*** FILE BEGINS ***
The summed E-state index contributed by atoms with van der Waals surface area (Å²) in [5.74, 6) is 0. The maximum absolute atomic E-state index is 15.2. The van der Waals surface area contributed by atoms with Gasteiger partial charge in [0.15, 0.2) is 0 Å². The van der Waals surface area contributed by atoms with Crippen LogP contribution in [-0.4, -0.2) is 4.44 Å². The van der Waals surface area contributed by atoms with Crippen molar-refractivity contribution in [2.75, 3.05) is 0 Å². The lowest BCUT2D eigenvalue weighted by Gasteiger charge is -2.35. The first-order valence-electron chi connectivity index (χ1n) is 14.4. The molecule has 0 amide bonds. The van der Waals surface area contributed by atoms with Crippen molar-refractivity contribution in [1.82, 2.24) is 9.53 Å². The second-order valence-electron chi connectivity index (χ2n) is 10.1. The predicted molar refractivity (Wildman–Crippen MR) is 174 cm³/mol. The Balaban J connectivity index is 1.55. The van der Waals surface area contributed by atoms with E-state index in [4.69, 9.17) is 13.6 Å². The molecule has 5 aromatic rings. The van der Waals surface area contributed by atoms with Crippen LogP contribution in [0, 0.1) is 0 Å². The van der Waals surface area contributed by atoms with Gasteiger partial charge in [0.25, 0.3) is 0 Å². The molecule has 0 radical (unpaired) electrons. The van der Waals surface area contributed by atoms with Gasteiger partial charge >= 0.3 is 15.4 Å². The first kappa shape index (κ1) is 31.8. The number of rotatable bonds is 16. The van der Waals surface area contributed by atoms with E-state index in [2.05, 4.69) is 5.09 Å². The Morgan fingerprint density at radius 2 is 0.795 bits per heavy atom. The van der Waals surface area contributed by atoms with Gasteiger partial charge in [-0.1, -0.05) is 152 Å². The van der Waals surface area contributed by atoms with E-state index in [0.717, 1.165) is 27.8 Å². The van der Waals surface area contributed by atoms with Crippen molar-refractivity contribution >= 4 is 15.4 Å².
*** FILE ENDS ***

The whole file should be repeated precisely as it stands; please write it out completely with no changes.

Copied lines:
The summed E-state index contributed by atoms with van der Waals surface area (Å²) in [5.74, 6) is 0. The maximum absolute atomic E-state index is 15.2. The van der Waals surface area contributed by atoms with Gasteiger partial charge in [0.15, 0.2) is 0 Å². The van der Waals surface area contributed by atoms with Crippen LogP contribution in [-0.4, -0.2) is 4.44 Å². The van der Waals surface area contributed by atoms with Crippen molar-refractivity contribution in [2.75, 3.05) is 0 Å². The lowest BCUT2D eigenvalue weighted by Gasteiger charge is -2.35. The first-order valence-electron chi connectivity index (χ1n) is 14.4. The molecule has 0 amide bonds. The van der Waals surface area contributed by atoms with Crippen molar-refractivity contribution in [1.82, 2.24) is 9.53 Å². The second-order valence-electron chi connectivity index (χ2n) is 10.1. The predicted molar refractivity (Wildman–Crippen MR) is 174 cm³/mol. The Balaban J connectivity index is 1.55. The van der Waals surface area contributed by atoms with E-state index in [4.69, 9.17) is 13.6 Å². The molecule has 5 aromatic rings. The van der Waals surface area contributed by atoms with Crippen LogP contribution in [0, 0.1) is 0 Å². The van der Waals surface area contributed by atoms with Gasteiger partial charge in [0.25, 0.3) is 0 Å². The molecule has 0 radical (unpaired) electrons. The van der Waals surface area contributed by atoms with Gasteiger partial charge >= 0.3 is 15.4 Å². The first kappa shape index (κ1) is 31.8. The number of rotatable bonds is 16. The van der Waals surface area contributed by atoms with E-state index in [2.05, 4.69) is 5.09 Å². The Morgan fingerprint density at radius 2 is 0.795 bits per heavy atom. The van der Waals surface area contributed by atoms with Gasteiger partial charge in [-0.1, -0.05) is 152 Å². The van der Waals surface area contributed by atoms with E-state index in [0.717, 1.165) is 27.8 Å². The van der Waals surface area contributed by atoms with Crippen molar-refractivity contribution >= 4 is 15.4 Å².